Thursday, May 27, 2010

The Beatles

The weird thing was that during this time, 6th to 8th grade, is that an amazing thing happened that made my surf music and Jerry Lee Lewis obsolete. And that thing???? The Beatles.
I have always been on the wrong side of current fashion and this was that in spades. I don't remember learning any Beatles songs except maybe Money which was a cover tune for them as well, done by all the surf bands, until 9th grade at least.

First I heard of them was a little tiny picture in Life magazine of bobbies carrying fainted girls out of a hall in England. Within a few weeks they hit like gangbusters. I remember laying in the dark and having I Want to Hold Your Hand Coming on KXOA. When it hit that part at the end of the bridge with John's chugging Rickenbacker rhythm I just went nuts. I had never heard ANYTHING so cool. Within a few more weeks the Beatles just dominated pop music. I remember a week when they had 7 of the Top 10 hits. Soon they were on Ed Sullivan. I also remember going downtown to see a close circuit broadcast at the Fox Theater of The Beatles, The Beach Boys and Leslie Gore(It's My Party.......) Being a natural contrarian I was waving the Beach Boy flag right up to the point when the Beatles came on, when they hit it was all over. I remember getting caught up in the hysteria and screaming my head off like a little girl!!!!! They were just overwhelmingly great. Pretty soon the rest of the invasion hit and I got turned on to bands like The Rolling Stones, The Kinks and the Who all who have stood the test of time but also I dug Jerry and The Pacemakers, The Searchers, Peter and Gordon, the Dave Clark 5 and a bunch of others. My world and the whole world changed then, but little did we know what was right around the corner.

Monday, May 24, 2010

The Nameless Ones become "The What?"

Back at school in 8th grade,Paul, ever the instigator found some more guys for us to play with: Jim H(bass player, I was playing lead); John, guitar; and Jim S., vocals.

We started rehearsing at Jim H's house. His step father was a professional bass player, the first real picker I knew. He let us use some of his gear and would hang out when we were rehearsing and would smack Jim with magazine when he messed up. With Dad's direction we learned a bunch of tunes he knew by Jerry Lee Lewis and maybe some Elvis. I remember being in the car when Jim's Mom dropped him off at a North Sacramento dive bar for his gig. One time they took us to Travis AFB where his friends Sandy and the Showcase where playing at the NCO Club. We got to listen to a set then get up and play a couple tunes. What a thrill!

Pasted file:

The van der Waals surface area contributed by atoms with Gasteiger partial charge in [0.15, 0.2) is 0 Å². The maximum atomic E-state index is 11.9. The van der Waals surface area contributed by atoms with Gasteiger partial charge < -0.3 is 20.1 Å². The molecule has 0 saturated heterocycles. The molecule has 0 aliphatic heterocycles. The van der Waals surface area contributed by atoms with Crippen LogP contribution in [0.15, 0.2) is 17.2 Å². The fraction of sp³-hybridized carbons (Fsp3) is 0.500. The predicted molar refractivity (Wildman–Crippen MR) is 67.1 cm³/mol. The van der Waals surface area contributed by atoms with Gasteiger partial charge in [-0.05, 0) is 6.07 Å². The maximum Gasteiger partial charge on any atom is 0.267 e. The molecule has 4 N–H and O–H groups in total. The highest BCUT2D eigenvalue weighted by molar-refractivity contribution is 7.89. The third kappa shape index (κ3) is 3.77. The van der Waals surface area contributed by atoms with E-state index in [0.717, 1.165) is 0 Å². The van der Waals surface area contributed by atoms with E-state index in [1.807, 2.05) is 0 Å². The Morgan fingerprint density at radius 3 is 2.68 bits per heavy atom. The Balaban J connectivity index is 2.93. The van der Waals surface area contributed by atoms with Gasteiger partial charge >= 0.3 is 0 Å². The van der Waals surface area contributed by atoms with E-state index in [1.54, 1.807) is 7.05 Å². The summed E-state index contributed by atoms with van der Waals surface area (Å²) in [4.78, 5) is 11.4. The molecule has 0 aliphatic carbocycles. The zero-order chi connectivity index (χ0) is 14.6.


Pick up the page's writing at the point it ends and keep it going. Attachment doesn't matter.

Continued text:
Now we just needed a name. Our first draft was The Nameless Ones but after seeing the Who on TV we changing the name to "The What?" and got some business cards made. Apparently we had identity problems.

I don't remember a lot of gigs, but we did play a school dance on a bill with the Transients, the the other band at school. They inherited the name from one of the better bands in the neighborhood who just changed their name to The Working Class. I remember them kicking our butts because they were playing a lot of hip stuff like Secret Agent Man and Keep On Running.
We were hopelessly behind the times playing Great Balls of Fire.

We entered a battle of the bands and made it out of the first round. We got to go to an agent's office and have our picture taken. When it came time for the second round my guitar quit working just as we hit the stage and our set was just a disaster.

I got a call the next day and the band imploded amongst great finger pointing. Now that could have been a wake up call, if I realized at the time that all this stuff was show biz as usual, I might have made an informed decision to find another life path.

Probably not!!!!!!!!!!!!

Saturday, May 22, 2010

16 years!!!!!!

Today TJ and I celebrate our 16th wedding anniversary!!!!! 16 years ago I married my best friend and our love has only grown!! We are headed up to Nevada City, our stomping grounds back when we were courting(do people still court?)

Life is good, my friends!!

Thursday, May 20, 2010

Music Store Rat

So the Pursuers lasted for most of 7th grade. That summer Robert and i discovered Sherman-Clay Music. I it was basically a piano store but it had a good sized combo department. The guy who worked there, JW was(and still is) a classical guitar player and teacher. He kind of talked like a beatnik, very hip. He called his guitar his "horn" which I thought was the coolest thing ever.